UN Adopts Document For Landmark Security Council Reforms

14/09/2015 10:25 PM IST | Updated 15/07/2016 8:25 AM IST
Lithuanian MFA/Flickr
Lithuania along with the United Kingdom, South Korea, Rwanda and Nigeria abstained in the vote on the draft resolution on the Israeli-Palestinian conflict at the United Nations Security Council on 30 December. The resolution fell short of the required number of needed votes. Eight countries voted in favour, while the US and Australia voted against it. UN Photo/Evan Schneider.

United Nations—The United Nations General Assembly adopted on Monday a negotiating text by consensus for the Security Council reforms, setting the stage for talks on the long pending process at the 70th session of the global body which commences Tuesday.

UN General Assembly President Sam Kutesa, who convened a plenary meeting here to take action on the draft decision on the "Question of equitable representation on and increase in the membership of the Security Council and related matters", also circulated letters containing the positions of key countries including Russia, the US and China which refused to contribute to the negotiating text.

There was no voting on the decision to continue text-based UNSC reforms in the 70th session of the General Assembly and it was adopted by consensus.

The draft decision contains a negotiating text, which has positions of UN member states on Security Council reform and how the powerful 15-nation body should be expanded in its permanent and non-permanent categories.

The adoption is a significant step towards beginning talks on the long-stalled reforms process in the 70th session of the Assembly on the basis of a negotiating text, a first in the last seven years of Inter-Governmental Negotiations that have been conducted so far without the basis of any text.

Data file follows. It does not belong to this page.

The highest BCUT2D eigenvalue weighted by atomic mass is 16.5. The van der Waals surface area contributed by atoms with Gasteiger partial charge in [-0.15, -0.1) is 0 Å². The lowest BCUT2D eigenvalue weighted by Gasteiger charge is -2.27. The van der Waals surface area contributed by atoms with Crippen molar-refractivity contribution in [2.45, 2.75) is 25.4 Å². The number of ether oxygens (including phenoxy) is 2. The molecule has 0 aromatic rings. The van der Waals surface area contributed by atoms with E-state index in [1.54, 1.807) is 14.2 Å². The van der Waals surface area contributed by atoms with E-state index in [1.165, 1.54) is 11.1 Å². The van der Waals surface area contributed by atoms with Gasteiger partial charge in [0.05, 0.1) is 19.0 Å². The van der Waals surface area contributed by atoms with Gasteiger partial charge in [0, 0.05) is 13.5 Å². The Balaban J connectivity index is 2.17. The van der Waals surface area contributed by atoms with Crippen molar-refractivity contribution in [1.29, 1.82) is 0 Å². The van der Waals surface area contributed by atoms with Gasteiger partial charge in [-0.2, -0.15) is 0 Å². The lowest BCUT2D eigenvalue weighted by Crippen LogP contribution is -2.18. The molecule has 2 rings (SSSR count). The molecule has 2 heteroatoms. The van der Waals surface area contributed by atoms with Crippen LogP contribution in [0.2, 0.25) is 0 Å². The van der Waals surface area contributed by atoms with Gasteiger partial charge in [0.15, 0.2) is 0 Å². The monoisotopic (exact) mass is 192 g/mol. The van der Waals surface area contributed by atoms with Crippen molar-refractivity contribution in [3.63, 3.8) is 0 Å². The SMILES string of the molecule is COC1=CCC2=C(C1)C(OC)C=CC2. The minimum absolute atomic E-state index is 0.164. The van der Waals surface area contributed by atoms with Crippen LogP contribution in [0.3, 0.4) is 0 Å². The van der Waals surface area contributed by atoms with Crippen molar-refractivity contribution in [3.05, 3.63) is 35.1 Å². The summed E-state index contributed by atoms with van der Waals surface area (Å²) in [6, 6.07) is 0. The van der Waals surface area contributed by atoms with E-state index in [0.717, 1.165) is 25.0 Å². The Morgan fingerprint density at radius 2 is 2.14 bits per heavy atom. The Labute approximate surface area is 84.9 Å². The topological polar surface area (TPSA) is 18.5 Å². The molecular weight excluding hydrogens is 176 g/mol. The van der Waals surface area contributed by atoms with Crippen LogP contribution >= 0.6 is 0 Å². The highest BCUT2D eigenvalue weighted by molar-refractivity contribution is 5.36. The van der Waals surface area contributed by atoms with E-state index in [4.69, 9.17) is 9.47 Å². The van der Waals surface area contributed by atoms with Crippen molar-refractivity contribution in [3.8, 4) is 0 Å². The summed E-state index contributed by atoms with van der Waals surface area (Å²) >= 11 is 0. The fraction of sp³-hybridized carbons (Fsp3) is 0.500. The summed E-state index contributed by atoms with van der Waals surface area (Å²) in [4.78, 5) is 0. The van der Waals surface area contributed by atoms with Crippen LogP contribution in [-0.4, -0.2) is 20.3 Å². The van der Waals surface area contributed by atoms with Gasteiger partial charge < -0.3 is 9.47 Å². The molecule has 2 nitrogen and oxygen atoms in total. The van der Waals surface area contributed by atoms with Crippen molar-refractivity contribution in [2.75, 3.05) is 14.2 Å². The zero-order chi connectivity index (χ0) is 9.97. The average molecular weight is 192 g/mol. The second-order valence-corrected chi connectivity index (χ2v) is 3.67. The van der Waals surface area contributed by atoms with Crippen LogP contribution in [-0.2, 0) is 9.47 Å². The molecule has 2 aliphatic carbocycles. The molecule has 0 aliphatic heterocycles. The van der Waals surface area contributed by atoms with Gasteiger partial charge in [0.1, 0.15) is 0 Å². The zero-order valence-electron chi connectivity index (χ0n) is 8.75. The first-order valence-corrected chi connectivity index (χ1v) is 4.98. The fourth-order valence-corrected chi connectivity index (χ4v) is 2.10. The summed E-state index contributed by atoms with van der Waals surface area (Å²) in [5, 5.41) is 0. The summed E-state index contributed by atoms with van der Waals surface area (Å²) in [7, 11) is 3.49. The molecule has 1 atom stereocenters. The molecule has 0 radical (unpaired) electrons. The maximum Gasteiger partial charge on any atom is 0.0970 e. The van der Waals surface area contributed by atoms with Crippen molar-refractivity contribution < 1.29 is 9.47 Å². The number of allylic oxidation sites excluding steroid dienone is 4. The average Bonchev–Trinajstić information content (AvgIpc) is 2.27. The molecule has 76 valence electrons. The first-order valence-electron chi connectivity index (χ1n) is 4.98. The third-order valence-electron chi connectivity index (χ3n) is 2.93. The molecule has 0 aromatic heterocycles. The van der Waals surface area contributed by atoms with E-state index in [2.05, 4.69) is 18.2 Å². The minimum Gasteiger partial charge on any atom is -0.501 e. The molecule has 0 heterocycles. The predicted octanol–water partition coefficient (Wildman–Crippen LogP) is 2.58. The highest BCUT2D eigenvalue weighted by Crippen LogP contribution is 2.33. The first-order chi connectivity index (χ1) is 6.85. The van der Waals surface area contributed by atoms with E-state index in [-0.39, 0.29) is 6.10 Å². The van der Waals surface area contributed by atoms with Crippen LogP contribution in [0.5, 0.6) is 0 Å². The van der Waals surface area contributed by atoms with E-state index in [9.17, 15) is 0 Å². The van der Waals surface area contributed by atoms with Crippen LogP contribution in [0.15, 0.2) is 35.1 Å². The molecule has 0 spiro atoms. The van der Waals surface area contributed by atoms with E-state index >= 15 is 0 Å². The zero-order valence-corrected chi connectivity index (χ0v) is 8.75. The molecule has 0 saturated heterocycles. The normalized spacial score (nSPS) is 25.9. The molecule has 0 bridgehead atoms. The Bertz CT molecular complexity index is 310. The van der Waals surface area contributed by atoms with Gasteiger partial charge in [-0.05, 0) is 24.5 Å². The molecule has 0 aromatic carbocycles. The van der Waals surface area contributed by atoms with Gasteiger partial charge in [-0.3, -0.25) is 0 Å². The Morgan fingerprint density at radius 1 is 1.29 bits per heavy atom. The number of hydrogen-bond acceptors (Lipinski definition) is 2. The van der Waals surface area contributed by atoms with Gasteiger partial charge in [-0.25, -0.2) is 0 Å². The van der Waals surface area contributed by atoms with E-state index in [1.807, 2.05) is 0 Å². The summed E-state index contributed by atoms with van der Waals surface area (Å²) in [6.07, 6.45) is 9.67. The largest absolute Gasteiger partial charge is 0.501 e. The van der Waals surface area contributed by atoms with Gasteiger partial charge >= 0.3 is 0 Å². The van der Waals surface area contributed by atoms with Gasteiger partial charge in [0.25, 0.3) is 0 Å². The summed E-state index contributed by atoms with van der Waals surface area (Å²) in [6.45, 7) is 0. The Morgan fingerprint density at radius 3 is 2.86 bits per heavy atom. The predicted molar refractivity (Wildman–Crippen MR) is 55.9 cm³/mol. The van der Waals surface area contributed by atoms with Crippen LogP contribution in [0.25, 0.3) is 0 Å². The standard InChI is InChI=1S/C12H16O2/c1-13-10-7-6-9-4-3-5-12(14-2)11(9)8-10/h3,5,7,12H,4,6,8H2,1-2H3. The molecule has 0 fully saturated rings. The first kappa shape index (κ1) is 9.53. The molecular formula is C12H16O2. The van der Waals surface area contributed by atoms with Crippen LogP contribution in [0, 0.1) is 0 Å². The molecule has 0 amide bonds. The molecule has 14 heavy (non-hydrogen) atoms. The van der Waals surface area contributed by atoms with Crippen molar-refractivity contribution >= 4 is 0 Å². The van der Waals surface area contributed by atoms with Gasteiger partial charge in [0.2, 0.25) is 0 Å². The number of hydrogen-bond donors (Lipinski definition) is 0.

With the 69th session of the General Assembly concluding Tuesday, Kutesa presented the text for adoption and to be carried forward to the 70th session beginning on the same day.

Kutesa had achieved a breakthrough of sorts by circulating the text to UN members that will form the basis for the Inter-Governmental negotiations on the reform of the Security Council.

With the adoption, the General Assembly decided to "immediately continue Inter-Governmental Negotiations on Security Council reform in informal plenary of the General Assembly at its 70th session, building on the informal meetings held during its 69th session, as well as the positions and proposals made by member states, reflected in the text and its annex circulated by the President of the General Assembly in his letter dated July 31, 2015".

Kutesa had informed member states about the draft in a letter dated September 10 to all Permanent Representatives.

The draft also states that an open-ended Working Group on the Question of Equitable Representation on and Increase in the Membership of the Security Council will be convened during the 70th session "if member states so decide".

Kutesa had appointed Jamaica's Permanent Representative Courtenay Rattray to chair on his behalf the Intergovernmental Negotiations (IGN) on Security Council Reform.

Kutesa, in a letter to all UN members in July, had circulated the text containing the positions of countries on Security Council reform and how the UN body should be expanded in its permanent and non-permanent categories.

He also circulated letters containing the positions of groups and member states that indicated they did not wish their proposals to be included in the body of the negotiating text. These countries include the US, Russia and China.

India has maintained that the process to expand the powerful UN body "cannot be seen to be an exercise ad infinitum" and a results-based timeline is crucial to achieve a concrete outcome.

"Those who ask for not imposing artificial timelines may be advised to desist from inflicting artificial delays on this process," India's Ambassador to the UN Asoke Kumar Mukerji had said in the past.

India has stressed that negotiations on the council reform over the last seven years have been conducted without the basis of any text, with nations making statements, repeatedly of known positions, without any effort to narrow differences or find a compromise language.

Sources said that India feels that the 70th anniversary of the UN, being commemorated this year, is an appropriate milestone to propel the reform process, which should be completed within the next one year.

India has received support from France and the UK, the two remaining permanent members of the Security Council.

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